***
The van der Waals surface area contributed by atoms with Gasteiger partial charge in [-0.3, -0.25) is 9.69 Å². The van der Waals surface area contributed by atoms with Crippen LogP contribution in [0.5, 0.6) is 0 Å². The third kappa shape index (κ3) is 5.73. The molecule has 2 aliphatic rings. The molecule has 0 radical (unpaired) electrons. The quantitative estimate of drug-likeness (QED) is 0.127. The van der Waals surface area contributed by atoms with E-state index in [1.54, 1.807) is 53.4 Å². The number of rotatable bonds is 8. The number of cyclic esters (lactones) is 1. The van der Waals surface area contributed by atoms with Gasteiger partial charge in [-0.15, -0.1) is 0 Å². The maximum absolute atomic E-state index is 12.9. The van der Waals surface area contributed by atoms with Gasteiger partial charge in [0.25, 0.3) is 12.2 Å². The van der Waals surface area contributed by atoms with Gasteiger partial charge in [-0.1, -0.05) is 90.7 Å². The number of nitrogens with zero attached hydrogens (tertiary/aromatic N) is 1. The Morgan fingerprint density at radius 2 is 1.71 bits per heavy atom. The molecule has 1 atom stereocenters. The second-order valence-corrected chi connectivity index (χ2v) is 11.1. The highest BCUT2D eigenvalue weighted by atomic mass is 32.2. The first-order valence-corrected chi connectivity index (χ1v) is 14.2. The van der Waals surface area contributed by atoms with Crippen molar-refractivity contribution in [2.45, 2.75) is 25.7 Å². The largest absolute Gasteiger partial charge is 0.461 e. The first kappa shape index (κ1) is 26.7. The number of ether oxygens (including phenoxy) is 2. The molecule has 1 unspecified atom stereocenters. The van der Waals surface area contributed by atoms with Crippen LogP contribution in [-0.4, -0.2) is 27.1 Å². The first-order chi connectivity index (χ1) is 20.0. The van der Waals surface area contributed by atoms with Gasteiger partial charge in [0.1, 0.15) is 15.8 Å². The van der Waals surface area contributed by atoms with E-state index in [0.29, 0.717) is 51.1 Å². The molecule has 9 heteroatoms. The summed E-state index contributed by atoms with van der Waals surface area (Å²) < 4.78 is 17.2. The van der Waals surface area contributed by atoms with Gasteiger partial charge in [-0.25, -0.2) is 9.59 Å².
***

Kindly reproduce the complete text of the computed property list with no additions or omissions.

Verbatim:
The van der Waals surface area contributed by atoms with Gasteiger partial charge in [-0.3, -0.25) is 9.69 Å². The van der Waals surface area contributed by atoms with Crippen LogP contribution in [0.5, 0.6) is 0 Å². The third kappa shape index (κ3) is 5.73. The molecule has 2 aliphatic rings. The molecule has 0 radical (unpaired) electrons. The quantitative estimate of drug-likeness (QED) is 0.127. The van der Waals surface area contributed by atoms with E-state index in [1.54, 1.807) is 53.4 Å². The number of rotatable bonds is 8. The number of cyclic esters (lactones) is 1. The van der Waals surface area contributed by atoms with Gasteiger partial charge in [-0.15, -0.1) is 0 Å². The maximum absolute atomic E-state index is 12.9. The van der Waals surface area contributed by atoms with Gasteiger partial charge in [0.25, 0.3) is 12.2 Å². The van der Waals surface area contributed by atoms with Gasteiger partial charge in [-0.1, -0.05) is 90.7 Å². The number of nitrogens with zero attached hydrogens (tertiary/aromatic N) is 1. The Morgan fingerprint density at radius 2 is 1.71 bits per heavy atom. The molecule has 1 atom stereocenters. The second-order valence-corrected chi connectivity index (χ2v) is 11.1. The highest BCUT2D eigenvalue weighted by atomic mass is 32.2. The first-order valence-corrected chi connectivity index (χ1v) is 14.2. The van der Waals surface area contributed by atoms with Crippen molar-refractivity contribution in [2.45, 2.75) is 25.7 Å². The largest absolute Gasteiger partial charge is 0.461 e. The first kappa shape index (κ1) is 26.7. The number of ether oxygens (including phenoxy) is 2. The molecule has 1 unspecified atom stereocenters. The van der Waals surface area contributed by atoms with Crippen LogP contribution in [-0.4, -0.2) is 27.1 Å². The first-order chi connectivity index (χ1) is 20.0. The van der Waals surface area contributed by atoms with Gasteiger partial charge in [0.1, 0.15) is 15.8 Å². The van der Waals surface area contributed by atoms with E-state index in [0.29, 0.717) is 51.1 Å². The molecule has 9 heteroatoms. The summed E-state index contributed by atoms with van der Waals surface area (Å²) < 4.78 is 17.2. The van der Waals surface area contributed by atoms with Gasteiger partial charge in [-0.25, -0.2) is 9.59 Å².